Breeding and animal welfare

6By Gilberto Silber Schmidt

Labex Korea – Several indicators of productivity have traditionally been used as a basis for evaluating and selecting species commercially exploited, generating impressive results on the productivity genetic gain.
The individual yield has experienced amazing advances, but achieving these limits has its price – the animal welfare – which for many researchers the results are not desired. The birds peck their mates up to death, piglets chewing the tails of the others and cattle with double muscle need cesareans for the parturition. These are some of the collateral effects observed in some species subjected to intense selection based on productivity indicators.
The uses of management practices to mitigate these collateral-effects have been widely criticized by society, which does not allow animals to suffer in all parts of the chain. This new wave leads breeding programs to rethink the strategies of selection, which means to include indicators of animal welfare to predict genetic value, in expectation of reducing management practices that lead to animal suffering.
The tail length in sheep is an example of the application of indicators that can be important for animal welfare, which is linked to the incidence of subcutaneous lesions caused by the flies’ larvae, especially in summer. Whereas the trait is hereditary, its inclusion in the selection indices will reduce it, alleviating the problem.
In the case of cattle production of mochas lines have also been a challenge because cut-horn is a painful surgical intervention, which in most cases is performed without the use of anesthetic, causing excessive pain to calves. For bovine with double muscling the challenges are greater, because the cesarean needs is linked with bone structure deficiencies, responsible for sustaining muscle load, which is not enough to enable a normal birth. The challenge is to find out the right combination of factors related to the production and reproduction.
Selection for phenotypic traits, aiming animals welfare, it’s just a matter of equalization of these with productive performance, theoretically, a simple challenge, compared the need for inclusion of indicators of social behavior on the selection process. The intensive production of pigs and poultry has found serious challenges to reduce cannibalism using management practices that may be in a short time prohibited.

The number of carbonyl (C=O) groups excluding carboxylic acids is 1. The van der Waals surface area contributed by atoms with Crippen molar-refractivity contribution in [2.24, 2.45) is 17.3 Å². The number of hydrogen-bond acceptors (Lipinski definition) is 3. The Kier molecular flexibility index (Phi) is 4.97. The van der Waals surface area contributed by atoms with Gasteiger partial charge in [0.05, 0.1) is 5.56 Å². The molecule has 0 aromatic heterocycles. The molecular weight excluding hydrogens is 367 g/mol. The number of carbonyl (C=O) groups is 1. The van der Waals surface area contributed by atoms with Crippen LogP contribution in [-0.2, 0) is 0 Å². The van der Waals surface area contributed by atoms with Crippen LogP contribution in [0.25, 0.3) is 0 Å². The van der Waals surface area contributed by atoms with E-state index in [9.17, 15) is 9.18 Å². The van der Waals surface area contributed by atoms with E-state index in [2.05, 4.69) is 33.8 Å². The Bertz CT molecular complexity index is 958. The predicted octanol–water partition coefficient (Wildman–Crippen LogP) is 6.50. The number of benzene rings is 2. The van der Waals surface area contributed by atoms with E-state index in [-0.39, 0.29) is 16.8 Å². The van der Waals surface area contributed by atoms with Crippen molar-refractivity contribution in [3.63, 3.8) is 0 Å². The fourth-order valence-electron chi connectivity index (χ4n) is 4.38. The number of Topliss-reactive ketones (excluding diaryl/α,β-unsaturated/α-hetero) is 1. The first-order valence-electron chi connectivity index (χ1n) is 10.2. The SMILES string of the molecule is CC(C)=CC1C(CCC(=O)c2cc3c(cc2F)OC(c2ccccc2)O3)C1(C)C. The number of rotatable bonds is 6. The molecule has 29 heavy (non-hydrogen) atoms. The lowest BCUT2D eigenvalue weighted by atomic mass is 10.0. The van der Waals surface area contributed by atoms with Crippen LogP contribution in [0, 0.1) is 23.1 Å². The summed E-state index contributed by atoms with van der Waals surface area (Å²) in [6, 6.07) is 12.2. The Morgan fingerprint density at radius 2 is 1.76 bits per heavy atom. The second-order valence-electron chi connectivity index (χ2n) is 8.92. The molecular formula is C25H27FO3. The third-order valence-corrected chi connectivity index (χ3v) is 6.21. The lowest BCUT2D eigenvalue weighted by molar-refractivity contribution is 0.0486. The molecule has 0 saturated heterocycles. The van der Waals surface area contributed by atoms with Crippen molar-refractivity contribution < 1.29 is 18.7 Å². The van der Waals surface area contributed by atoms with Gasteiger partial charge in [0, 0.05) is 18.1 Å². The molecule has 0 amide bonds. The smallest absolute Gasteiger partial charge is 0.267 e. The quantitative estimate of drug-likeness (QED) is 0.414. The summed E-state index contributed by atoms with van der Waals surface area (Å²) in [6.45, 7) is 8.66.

Hens have their beaks cut at birth and piglets tail cut as practices to prevent the occurrence of cannibalism, which in both species, under normal conditions of handling, it is a social behavior, which stresses the birds and affects the productivity. The major challenge is to define of indicators “social” and selection models to be used in order to balance welfare and performance indicators. It would be impossible to create a mechanism for measuring individual behavior to selection effect, so the idea is to identify correlated indicator easy to be measured.
Viability could be the most likely trait to be linked, because it involve the two genetic components – individual and family ability to survival – according researchers from Wageningen University. These components are closely linked to social behavior that has a strong genetic component. A family where mortality is accelerated corresponds to an anti-social group, which should be eliminated. The researchers are seeking to identify the genes involved, believing it to be possible to reduce the mortality rate of 3 to 4% per generation using more sociable animals.
In theory the prospects are relatively good, but in practice there are difficulties to explore the full potential of these benefits. Adding of measures of welfare in a breeding program reduces the intensity of selection for traits with greater economic interest. There is an indication that more sociable birds are more delayed, reducing the productive longevity, a characteristic that is not interesting to the producer, who prefers cutting beaks.
The expected changes in the process of defining the traits to be incorporated into the selection process are directly linked to changes in the scenario imposed by the market, which basically depends of pressures and guidelines imposed by the consumer. New models of production systems, e.g. production on the ground, that banning the use of cages in egg production, creates the need for investment by breeding companies to development of more sociable hens’ strains.
However, for a long time, issues related to animal welfare will be solved through developing management practices more humanitarian, seeking for a smaller animal stress. There are many bottlenecks to be overcome before the incorporation welfare indicators in a commercial breeding program.

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